The reason URL shorteners are used so much is that Twitter only allows 140 characters in posts placed there. That URL above is longer than Twitter’s message size limit, so my Twitter program automatically shortens it using free services like http://bit.ly, http://is.gd or http://tinyurl.com.
Yeah, but what did you REALLY say?
We’re getting there.
The bit.ly URL in that “RT @idealfool Lakecam now!!!: http://bit.ly/pfsn0” post goes to http://www.nps.gov/ns/featurecontent/glac/webcams/popup-lakemcdonald.html, which is a glorious view of the mountains of Glacier Park as viewed from the south shore of Lake McDonald (cloud cover and darkness notwithstanding) – which is obviously what the original poster means by “Lakecam now!!!“.
@idealfool is the alter ego of Barry Conger, the volunteer Executive Director of the First Best Place Task Force, a seriously cool community organization here in Columbia Falls. Yes folks, Barry is one of those community organizer folks – and he’s read Hildy’s book, so now he’s really becoming dangerous.
Anytime you see an @ followed by a reasonably short name, it’s usually someone’s Twitter name. If you were around during the heyday of CB (citizens’ band) radio, the @idealfool part is pretty much the same as a person’s “handle” on the CB.
And the lesson?
Don’t assume that your wicked cool lingo from one context, group, environment, industry, peer group, media (or whatever) will be crystal clear to and perfectly understood by people in another.
Communication is critical. Don’t assume.
No, I’m not sure how to resolve that in this case without turning off the automatic repost of Twitter messages to Facebook. Yes, I’m thinking about doing exactly that.
Update: Today’s Freakonomics post in the NY Times is another fine example of a message that means one thing in one group and something vastly differentÂ to another – the termÂ “Shovel ready”.
The ability to listen to what people are saying, in *real conversations*, about their products and services.
The ability to engage their customers.
My new “friend” Al
As I noted a few weeks ago, I’m making some business changes in order to position myself to be more flexible as my role as an Alzheimer’s patient caregiver becomes more demanding somewhere down the road.
Fast forward to earlier this week. I’m glancing over at Tweetdeck (a program that “watches” Twitter for you) and I see Guy Kawasaki talking about Alltop.com, one of his startup companies.
Alltop gathers the best of the best on a particular topic and shows you a pile of RSS feeds in a really efficient format on one page (for example, Business is Personal‘s RSS feedÂ is available on marketing.alltop.com).
For some odd reason, it made me wonder if Guy has an Alzheimer’s section on Alltop.
I mosey over to Alltop.com and find out that there isn’t an Alzheimer’s section. I’m a little surprised, so I tap Guy on the shoulder via Twitter.
He replies back a few minutes later, says he thinks its a good idea and asks for some RSS feeds that I like regarding Alzheimer’s. It happens that I only have a few because I’m kinda of new in AlzheimersTown, but I send them anyway andÂ tell him I’ll send more as I find feeds that I like.
An hour or so later, he tweets back at me and says Alzheimers.alltop.com is up and ready to use. In the course of the conversation, he tells me his mom had it as well.
Guy didn’t have to share that with me, but he did. It’s what Twitter does. It creates a personal connection between people with like interests. Now, besides being geeks, we have something else in common. A family experience with Alzheimer’s.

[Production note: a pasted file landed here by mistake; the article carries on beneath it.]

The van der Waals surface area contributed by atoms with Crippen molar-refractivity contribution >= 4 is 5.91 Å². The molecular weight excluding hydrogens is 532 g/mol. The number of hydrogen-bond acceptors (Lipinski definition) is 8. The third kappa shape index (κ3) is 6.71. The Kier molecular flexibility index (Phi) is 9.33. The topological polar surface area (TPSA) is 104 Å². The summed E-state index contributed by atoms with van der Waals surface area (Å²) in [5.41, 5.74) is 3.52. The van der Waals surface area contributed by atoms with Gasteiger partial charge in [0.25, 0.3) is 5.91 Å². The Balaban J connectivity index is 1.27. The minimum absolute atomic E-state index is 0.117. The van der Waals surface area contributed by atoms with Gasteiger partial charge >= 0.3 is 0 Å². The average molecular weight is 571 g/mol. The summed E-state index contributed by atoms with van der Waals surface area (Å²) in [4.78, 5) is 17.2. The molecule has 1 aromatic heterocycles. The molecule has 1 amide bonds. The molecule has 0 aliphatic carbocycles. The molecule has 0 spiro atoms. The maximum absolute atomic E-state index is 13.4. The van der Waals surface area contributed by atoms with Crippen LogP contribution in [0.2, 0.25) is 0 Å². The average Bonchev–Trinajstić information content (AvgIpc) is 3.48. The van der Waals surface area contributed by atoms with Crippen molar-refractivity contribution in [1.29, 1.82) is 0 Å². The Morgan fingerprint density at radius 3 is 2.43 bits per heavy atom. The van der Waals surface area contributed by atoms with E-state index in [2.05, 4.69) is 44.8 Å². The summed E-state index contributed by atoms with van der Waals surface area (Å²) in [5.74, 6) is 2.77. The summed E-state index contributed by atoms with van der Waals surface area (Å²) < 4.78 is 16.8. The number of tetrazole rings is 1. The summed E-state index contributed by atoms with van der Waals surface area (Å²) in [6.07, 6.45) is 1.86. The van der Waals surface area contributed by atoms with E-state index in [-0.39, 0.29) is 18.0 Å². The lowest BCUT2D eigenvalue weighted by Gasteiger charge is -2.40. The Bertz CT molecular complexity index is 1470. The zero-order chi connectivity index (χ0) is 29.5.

Tell me… Â Before Twitter (B.T.), how would I manage to not only get Guy’s attention long enough to ask him to add a new feature to his product, much less to make a personal connection via something we share regarding a family member?
Remember, Guy’s a celebrity. A former Apple exec. A venture capitalist. A bunch of other stuff.
The walls that fame, fortune and celebrity put up between people (much less the mileage between Montana and Palo Alto) would make normally him completely inaccessible to me.
Twitter breaks down the wall, just like it did when I “caught” him reading my blog last year.
It lets people be people again – even over the net. It lets you get involved in the conversations about issues, products, services and “stuff”.
Ever wonder who might be talking about your product or service?
On Twitter, you don’t have to wonder.
Instead, you can actually join that conversation, just like Gary said yesterday and like Robert Collier said decades ago. When you do that, you can learn more about what really drives your customers to do what they do.
Obviously you could use this to talk about your daily special, what beans you’re roasting and so on. Whatever the fanatic wants – tell them about it.
Only 3 million dollars
Dell has stated publicly that their @DellOutlet Twitter account has earned them about $2 million since they started issuing Twitter-only promo codes and other deals. Dell Outlet uses Twitter as a way to message out coupons, clearance events and new arrival information to those looking for Dell technology at a discounted price
But then, one of the folks responsible for the tweeting did a little more math, researching where those Twitter followers go after chasing a promo code for a refurb machine.
Some of them go to the regular “Buy a New Dell” part of the store. Another million in sales from “some of them”.
609,000+ people following the @DellOutlet account.
Wouldn’t you like to be able to send a special offer to 609,000+ people who might be in the market for whatever you sell?
While the mainstream news was largely useless (if not ignoring) the stories breaking during the early hours of the Iran election demonstrations and violence, Twitter was one of the few tools that people in Iran could use to tell their story.
Cell phone networks were being blocked, internet access was cutoff or filtered, all in an attempt to cut off Iranians from the outside world and vice versa.